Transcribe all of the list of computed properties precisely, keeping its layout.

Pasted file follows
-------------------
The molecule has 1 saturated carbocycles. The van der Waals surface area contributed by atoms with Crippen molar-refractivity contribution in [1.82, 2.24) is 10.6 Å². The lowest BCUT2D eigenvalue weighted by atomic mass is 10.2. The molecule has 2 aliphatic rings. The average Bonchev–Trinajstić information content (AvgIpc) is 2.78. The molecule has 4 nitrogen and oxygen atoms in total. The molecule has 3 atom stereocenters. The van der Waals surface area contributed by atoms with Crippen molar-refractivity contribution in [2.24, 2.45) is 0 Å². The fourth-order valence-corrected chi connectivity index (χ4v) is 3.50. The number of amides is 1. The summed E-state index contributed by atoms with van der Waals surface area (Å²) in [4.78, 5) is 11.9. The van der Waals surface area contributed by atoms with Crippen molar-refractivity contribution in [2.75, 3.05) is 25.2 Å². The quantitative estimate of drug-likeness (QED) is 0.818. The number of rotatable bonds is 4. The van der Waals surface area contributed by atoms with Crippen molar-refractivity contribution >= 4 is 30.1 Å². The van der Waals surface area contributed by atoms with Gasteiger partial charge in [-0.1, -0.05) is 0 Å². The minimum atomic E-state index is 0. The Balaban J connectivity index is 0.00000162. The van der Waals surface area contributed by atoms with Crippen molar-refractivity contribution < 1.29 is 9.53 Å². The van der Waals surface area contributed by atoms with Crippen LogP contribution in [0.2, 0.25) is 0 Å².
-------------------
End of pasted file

The molecule has 1 saturated carbocycles. The van der Waals surface area contributed by atoms with Crippen molar-refractivity contribution in [1.82, 2.24) is 10.6 Å². The lowest BCUT2D eigenvalue weighted by atomic mass is 10.2. The molecule has 2 aliphatic rings. The average Bonchev–Trinajstić information content (AvgIpc) is 2.78. The molecule has 4 nitrogen and oxygen atoms in total. The molecule has 3 atom stereocenters. The van der Waals surface area contributed by atoms with Crippen molar-refractivity contribution in [2.24, 2.45) is 0 Å². The fourth-order valence-corrected chi connectivity index (χ4v) is 3.50. The number of amides is 1. The summed E-state index contributed by atoms with van der Waals surface area (Å²) in [4.78, 5) is 11.9. The van der Waals surface area contributed by atoms with Crippen molar-refractivity contribution in [2.75, 3.05) is 25.2 Å². The quantitative estimate of drug-likeness (QED) is 0.818. The number of rotatable bonds is 4. The van der Waals surface area contributed by atoms with Crippen molar-refractivity contribution >= 4 is 30.1 Å². The van der Waals surface area contributed by atoms with Gasteiger partial charge in [-0.1, -0.05) is 0 Å². The minimum atomic E-state index is 0. The Balaban J connectivity index is 0.00000162. The van der Waals surface area contributed by atoms with Crippen molar-refractivity contribution < 1.29 is 9.53 Å². The van der Waals surface area contributed by atoms with Crippen LogP contribution in [0.2, 0.25) is 0 Å².